A very large number of cigarettes sold in the United States are smuggled in and out of states, presumably to avoid taxes on the product. People apparently are willing to break the law to avoid these taxes. In several states, the smuggling of cigarettes has become an epidemic, biting into a major source of revenue. In five states, smuggled cigarettes are a third above those sold legally.
According to researchers at the Mackinac Center for Public Policy, based on 2012 figures:
The top smuggling rates in the nation are New York (56.9 percent); Arizona (51.5 percent); New Mexico (48.1 percent); Washington state (47.8 percent); and Wisconsin (35 percent).
At the other end of the spectrum:
The top five out-bound smuggling states are New Hampshire (25 percent); Wyoming (22.3 percent); Idaho (21.3 percent); and Delaware (20.9 percent). This means that for every 100 cigarettes legally consumed in New Hampshire, 25 were smuggled to neighboring states, such as Massachusetts.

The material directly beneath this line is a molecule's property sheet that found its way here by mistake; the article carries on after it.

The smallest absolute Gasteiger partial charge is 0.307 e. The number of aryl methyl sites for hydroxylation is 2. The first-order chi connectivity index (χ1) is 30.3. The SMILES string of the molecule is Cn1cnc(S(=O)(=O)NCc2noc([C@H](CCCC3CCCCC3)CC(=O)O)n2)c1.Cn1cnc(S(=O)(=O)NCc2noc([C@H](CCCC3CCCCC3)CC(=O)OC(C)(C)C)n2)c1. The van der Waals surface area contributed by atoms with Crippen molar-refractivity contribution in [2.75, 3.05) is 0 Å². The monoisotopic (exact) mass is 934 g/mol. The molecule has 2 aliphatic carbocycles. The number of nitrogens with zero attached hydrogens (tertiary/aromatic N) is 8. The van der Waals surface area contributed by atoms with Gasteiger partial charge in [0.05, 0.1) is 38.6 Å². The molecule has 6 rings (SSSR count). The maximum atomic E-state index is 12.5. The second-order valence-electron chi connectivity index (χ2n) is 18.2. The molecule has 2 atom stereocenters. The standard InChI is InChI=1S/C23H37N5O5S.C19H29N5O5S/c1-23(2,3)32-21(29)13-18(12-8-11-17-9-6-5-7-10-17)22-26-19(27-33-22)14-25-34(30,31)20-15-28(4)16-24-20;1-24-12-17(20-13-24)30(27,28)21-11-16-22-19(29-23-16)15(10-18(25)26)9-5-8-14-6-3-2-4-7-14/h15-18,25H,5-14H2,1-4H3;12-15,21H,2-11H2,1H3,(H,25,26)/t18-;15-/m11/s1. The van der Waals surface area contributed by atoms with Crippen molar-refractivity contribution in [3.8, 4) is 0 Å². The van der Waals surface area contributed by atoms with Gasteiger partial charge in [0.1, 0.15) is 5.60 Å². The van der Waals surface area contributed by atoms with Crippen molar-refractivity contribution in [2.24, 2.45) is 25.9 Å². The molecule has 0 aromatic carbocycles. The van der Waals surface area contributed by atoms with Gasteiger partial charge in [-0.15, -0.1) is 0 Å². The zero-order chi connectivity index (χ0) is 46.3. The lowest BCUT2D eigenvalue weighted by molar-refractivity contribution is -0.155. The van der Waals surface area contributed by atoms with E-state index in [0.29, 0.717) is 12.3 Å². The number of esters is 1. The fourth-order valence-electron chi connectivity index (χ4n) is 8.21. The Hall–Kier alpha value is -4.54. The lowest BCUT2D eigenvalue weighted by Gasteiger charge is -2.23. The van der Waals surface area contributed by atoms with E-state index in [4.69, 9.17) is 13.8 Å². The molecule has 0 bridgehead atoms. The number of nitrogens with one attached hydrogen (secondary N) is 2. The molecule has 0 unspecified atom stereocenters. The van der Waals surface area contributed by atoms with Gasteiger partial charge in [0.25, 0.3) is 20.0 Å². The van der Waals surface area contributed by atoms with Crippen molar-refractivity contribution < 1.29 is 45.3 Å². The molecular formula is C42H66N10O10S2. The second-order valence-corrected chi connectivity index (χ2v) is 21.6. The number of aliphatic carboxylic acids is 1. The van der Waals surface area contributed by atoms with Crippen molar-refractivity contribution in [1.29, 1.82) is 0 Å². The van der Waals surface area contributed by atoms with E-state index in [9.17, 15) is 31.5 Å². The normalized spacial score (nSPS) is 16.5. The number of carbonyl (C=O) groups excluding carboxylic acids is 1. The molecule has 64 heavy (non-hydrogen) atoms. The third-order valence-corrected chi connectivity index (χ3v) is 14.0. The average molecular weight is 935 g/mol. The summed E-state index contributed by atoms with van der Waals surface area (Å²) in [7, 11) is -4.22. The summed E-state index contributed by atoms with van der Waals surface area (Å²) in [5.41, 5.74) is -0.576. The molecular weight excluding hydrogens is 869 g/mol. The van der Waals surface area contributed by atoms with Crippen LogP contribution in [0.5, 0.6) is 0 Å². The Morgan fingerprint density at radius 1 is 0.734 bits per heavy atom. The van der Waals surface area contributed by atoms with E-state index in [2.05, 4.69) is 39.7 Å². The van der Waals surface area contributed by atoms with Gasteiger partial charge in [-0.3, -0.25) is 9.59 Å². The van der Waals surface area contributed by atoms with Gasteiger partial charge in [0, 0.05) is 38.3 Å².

Not all the cigarettes are made by mainstream manufacturers:
The authors have cautioned lawmakers repeatedly that smuggling is not the only unintended consequence of imposing higher cigarette taxes. High rates also induce violence against people, police and property (including theft and truck hijackings) and the production of adulterated and dangerous products.
So, states are faced with weighing high taxes that feed state budgets against the potential of dangers criminal activity. The need to make the choice leans on the fact that law enforcement has had little effect on the problem. Based on earlier failures, there probably is no reason to believe that law enforcement problem will change. Todd Nesbit, a senior lecturer in economics at Ohio State University, said:
Our smuggling figures — and those of other scholars, too — still show a significant amount of cigarette smuggling in the United States, despite the best efforts of law enforcement to stem the problem.
The conclusions of the researcher are nearly as grim:
The average estimated magnitude of the smuggling rate for 2012 has declined 2.03 percentage points relative to our 2011 estimates, or by 8.2 percent. While that is good news there are still significant smuggling flows in total with the average smuggling rate of the top 10 in-bound smuggling states totaling 39.1 percent of consumption. The average smuggling rate for the top 10 out-bound smuggling states totals 12.8 percent of consumption. So, while the estimates as a percentage of consumption are down, they are still at significant levels.